Monday, 15 June 2009

Hoorah for Knighted Head Teacher - Now untie the hands of the rest of us...

In this years list of knighthoods is included the Head Teacher of Robert Clack School in Dagenham, Paul Grant. I for one applaud this move. He certainly deserves it if the achievements reported by the BBC are anything to go by:
Head teacher Paul Grant is credited with restoring discipline to a failing Essex secondary school.

In his first week as head teacher at Robert Clack School in Dagenham, Mr Grant excluded 300 pupils in a drive to consistently enforce discipline.

But last year the proportion of students achieving five or more good GCSEs was just above the average and the government named it as one of 12 schools "excelling against the odds".

Wonderful. If 300 students need excluding for their behaviour then yes, the Head Teacher should be allowed to exclude them.

Unfortunately many Heads are not taking this kind of action, even on a much smaller scale. Some cite targets to reduce exclusions and expulsions for this, but whatever the reason, to fail to consistently enforce discipline is to fail every student at the most basic level.

If targets really are preventing Heads taking action, then they should ignore them and enforce discipline anyway. Why wait until 300 need excluding in one week? There is no excuse for that.

Tuesday, 17 February 2009

"Disappointed" that young people are "Concerned" about the economy?

One has to wonder what the DCSF really expects anyone to do about this, and why they even think this is a problem. The BBC reports that:
A spokesperson for the Department of Children, Schools and Families, said
it was "disappointing" that some young people were concerned about the economy.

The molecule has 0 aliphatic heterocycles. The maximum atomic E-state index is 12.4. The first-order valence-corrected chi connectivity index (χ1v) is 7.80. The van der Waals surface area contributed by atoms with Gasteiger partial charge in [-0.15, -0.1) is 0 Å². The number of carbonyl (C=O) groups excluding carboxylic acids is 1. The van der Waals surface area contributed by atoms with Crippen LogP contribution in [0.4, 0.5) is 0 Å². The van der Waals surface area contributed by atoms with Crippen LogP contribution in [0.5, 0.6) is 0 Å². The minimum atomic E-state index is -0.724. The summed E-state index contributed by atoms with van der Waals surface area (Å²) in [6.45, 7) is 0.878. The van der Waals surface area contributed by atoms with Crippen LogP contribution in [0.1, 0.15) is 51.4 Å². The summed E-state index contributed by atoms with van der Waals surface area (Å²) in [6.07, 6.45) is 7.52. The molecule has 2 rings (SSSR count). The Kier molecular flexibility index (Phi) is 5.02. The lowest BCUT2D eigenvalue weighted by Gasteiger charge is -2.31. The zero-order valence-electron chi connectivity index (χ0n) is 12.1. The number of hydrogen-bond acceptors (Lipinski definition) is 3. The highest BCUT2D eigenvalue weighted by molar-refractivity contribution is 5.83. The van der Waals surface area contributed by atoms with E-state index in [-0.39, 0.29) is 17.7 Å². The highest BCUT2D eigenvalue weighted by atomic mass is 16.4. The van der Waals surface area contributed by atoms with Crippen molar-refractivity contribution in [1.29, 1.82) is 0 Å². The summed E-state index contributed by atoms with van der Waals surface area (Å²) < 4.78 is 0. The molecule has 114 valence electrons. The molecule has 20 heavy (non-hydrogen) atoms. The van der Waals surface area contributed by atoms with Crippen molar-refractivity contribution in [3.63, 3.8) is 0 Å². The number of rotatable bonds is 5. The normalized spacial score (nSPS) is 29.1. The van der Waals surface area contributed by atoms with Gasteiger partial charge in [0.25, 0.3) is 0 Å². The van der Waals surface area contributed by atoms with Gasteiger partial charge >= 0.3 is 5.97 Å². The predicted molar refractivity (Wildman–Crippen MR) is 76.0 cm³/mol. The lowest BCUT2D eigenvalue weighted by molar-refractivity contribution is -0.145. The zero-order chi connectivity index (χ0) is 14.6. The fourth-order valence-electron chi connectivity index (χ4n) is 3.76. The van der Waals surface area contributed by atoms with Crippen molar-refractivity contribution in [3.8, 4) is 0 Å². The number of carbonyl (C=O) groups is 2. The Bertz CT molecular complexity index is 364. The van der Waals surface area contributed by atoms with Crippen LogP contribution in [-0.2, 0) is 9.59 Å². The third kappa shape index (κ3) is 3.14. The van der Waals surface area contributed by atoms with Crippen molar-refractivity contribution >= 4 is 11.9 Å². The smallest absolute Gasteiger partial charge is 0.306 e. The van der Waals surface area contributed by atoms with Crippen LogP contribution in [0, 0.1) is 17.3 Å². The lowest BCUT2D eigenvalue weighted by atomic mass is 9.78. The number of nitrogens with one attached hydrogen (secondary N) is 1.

Well deary me, young people are actually aware of what is going on around them and it causes them concern. Pardon me for being a little dismissive but isn't this a good thing? When we say "young people" these days we are refering usually to those up to the age of 19. Surely an 18 or 19 year old should be shouldering some concern about the state of the economy. Why does the DCSF think this is cause for concern?

I say, get your students to take it on the chin, face the world and make their own futures against all odds. No namby pamby molly coddling from me. Tell them this is how the world is, but they can still make it.

Monday, 17 November 2008

Learning Styles, Hidden Secrets

Learning style questionnaires, if we are not careful, can be little more than a technicality, especially in my area. After all, how many ways can you teach someone to draw? Explaining how only goes so far, this is not English comprehension, you have to get the students to see it, and do it.

Typically we have students for art that have high visual and high kineasthetic prefference, and this makes sense given what art & design entails. Typically they have a lower relative auditory preference. Something like this:

This is what we expect for art. However we have 2 students with the reverse.